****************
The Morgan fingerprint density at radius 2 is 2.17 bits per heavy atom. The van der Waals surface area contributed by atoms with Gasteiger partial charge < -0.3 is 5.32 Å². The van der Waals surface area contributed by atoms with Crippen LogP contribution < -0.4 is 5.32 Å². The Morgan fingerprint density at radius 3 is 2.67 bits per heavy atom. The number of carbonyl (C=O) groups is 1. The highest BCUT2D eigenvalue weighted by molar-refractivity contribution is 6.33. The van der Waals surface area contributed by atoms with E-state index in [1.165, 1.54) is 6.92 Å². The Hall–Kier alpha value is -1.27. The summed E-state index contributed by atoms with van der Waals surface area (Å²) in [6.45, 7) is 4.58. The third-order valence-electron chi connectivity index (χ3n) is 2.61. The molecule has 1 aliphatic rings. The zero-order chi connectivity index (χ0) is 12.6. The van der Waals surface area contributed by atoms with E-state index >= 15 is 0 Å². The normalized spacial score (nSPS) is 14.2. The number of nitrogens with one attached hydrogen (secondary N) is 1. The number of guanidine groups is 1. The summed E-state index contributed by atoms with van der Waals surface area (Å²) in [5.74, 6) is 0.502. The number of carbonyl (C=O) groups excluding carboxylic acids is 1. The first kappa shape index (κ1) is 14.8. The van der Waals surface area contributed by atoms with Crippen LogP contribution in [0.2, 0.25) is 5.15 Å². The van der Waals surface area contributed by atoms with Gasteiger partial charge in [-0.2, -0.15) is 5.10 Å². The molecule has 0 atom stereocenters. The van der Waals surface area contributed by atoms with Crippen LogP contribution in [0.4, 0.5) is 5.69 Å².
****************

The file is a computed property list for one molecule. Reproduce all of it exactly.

The Morgan fingerprint density at radius 2 is 2.17 bits per heavy atom. The van der Waals surface area contributed by atoms with Gasteiger partial charge < -0.3 is 5.32 Å². The van der Waals surface area contributed by atoms with Crippen LogP contribution < -0.4 is 5.32 Å². The Morgan fingerprint density at radius 3 is 2.67 bits per heavy atom. The number of carbonyl (C=O) groups is 1. The highest BCUT2D eigenvalue weighted by molar-refractivity contribution is 6.33. The van der Waals surface area contributed by atoms with E-state index in [1.165, 1.54) is 6.92 Å². The Hall–Kier alpha value is -1.27. The summed E-state index contributed by atoms with van der Waals surface area (Å²) in [6.45, 7) is 4.58. The third-order valence-electron chi connectivity index (χ3n) is 2.61. The molecule has 1 aliphatic rings. The zero-order chi connectivity index (χ0) is 12.6. The van der Waals surface area contributed by atoms with E-state index >= 15 is 0 Å². The normalized spacial score (nSPS) is 14.2. The number of nitrogens with one attached hydrogen (secondary N) is 1. The number of guanidine groups is 1. The summed E-state index contributed by atoms with van der Waals surface area (Å²) in [5.74, 6) is 0.502. The number of carbonyl (C=O) groups excluding carboxylic acids is 1. The first kappa shape index (κ1) is 14.8. The van der Waals surface area contributed by atoms with Crippen LogP contribution in [0.2, 0.25) is 5.15 Å². The van der Waals surface area contributed by atoms with Gasteiger partial charge in [-0.2, -0.15) is 5.10 Å². The molecule has 0 atom stereocenters. The van der Waals surface area contributed by atoms with Crippen LogP contribution in [0.4, 0.5) is 5.69 Å².